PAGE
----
Editor’s note: This letter to the editor of the Caledonian-Record by Rob Roper is a response to another letter to the editor that appeared in the Caledonian-Record.
To the editor:
Steven Isham’s letter of June 10th mischaracterizes my op-ed, Politicizing Our Kids and Rising Suicide Rates, and in many ways misses my point. He writes: “Rob Roper … posits that liberal claims about the environment are causing a rise in teen and young adult suicide rate. He makes this claim without providing any proof other than his own opinion.”
First, I posed this as a question, not a proven fact. From the article, “So, here is a question: is politicizing (politically weaponizing) our kids causing them serious psychological damage?” I do hope more people with a stronger background than myself will examine this issue further because I personally think it deserves more attention. It can’t be psychologically healthy to put so much pressure on young people — teaching them it’s up to you to save the world or you and everything you love will die — and to bombard them so relentlessly with doom and gloom scenarios about their futures.
I do not argue “liberal claims about the environment are causing a rise in teen and young adult suicide rate[s].” But I do question how those claims are being used by some adults (politicians, activists, teachers), if they are keeping children in a perpetual state of fear, anxiety, anger, and hopelessness for crass political purposes, and if doing so is psychologically abusive.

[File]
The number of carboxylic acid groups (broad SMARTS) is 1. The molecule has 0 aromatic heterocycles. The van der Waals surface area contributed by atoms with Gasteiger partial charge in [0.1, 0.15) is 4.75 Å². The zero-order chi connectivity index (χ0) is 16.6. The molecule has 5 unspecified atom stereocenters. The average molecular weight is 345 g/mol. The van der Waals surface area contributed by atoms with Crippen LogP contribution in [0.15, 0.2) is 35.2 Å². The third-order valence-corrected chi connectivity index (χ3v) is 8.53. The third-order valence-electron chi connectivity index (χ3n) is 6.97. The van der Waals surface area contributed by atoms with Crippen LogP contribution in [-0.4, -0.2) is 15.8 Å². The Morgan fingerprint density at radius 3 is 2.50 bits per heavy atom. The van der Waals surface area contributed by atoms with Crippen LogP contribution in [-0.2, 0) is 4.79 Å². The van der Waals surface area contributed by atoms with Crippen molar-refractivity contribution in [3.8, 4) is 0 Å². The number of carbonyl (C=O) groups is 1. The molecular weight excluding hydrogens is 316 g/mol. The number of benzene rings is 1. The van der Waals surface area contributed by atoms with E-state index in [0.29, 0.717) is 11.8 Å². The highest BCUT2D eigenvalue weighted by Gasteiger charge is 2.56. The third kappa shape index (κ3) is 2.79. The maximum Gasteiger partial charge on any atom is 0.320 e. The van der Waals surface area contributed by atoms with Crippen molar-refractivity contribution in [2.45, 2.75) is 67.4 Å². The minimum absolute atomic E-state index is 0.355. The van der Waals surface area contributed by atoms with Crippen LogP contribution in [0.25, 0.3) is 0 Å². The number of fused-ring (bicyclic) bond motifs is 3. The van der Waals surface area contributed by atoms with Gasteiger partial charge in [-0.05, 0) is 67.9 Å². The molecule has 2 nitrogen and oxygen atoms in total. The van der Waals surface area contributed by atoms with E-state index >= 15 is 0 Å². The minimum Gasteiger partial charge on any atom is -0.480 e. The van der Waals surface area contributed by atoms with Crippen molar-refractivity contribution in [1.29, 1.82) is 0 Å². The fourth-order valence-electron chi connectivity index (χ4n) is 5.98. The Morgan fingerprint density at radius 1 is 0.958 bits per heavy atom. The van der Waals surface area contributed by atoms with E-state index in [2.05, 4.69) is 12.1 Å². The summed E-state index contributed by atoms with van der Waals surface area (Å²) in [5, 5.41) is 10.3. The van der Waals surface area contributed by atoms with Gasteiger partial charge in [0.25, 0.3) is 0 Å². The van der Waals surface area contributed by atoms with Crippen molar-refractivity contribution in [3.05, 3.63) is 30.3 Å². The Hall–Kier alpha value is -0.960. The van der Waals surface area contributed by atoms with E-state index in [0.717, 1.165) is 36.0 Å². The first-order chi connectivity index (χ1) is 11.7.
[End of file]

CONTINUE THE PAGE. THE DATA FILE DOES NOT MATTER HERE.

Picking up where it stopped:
For example, the concept of a carbon tax is not inherently threatening to a child. But, if you tell a middle schooler that “if we don’t pass a carbon tax now all the polar bears are going to die,” and you encourage (or coerce) that child to take part in a political campaign to pass the carbon tax, and then the carbon tax doesn’t pass, because, you then say, “all the adults running the world don’t care about you children,” what do you think the likely impact will be on that child’s psyche?
Mr. Isham writes: “anxiety over the environment is not listed as a factor for suicide in any list of such factors I could find.” I don’t doubt it. But anxiety, depression, feelings of hopelessness and isolation are all cited risk factors in teen suicide and substance abuse (also a major problem in Vermont). Therefore, it makes sense to me that indoctrinating kids with the idea that they live in a violent world on the verge of cataclysmic destruction, controlled by people who are racist, homophobic and otherwise hostile to their sense of identity, would feed negatively into all of those psychological factors.
It was my hope that the op-ed would start a conversation that would lead to some more concrete answers and insights on this issue, so I thank Mr. Isham for helping to start that broader conversation. I invite others to join in as well.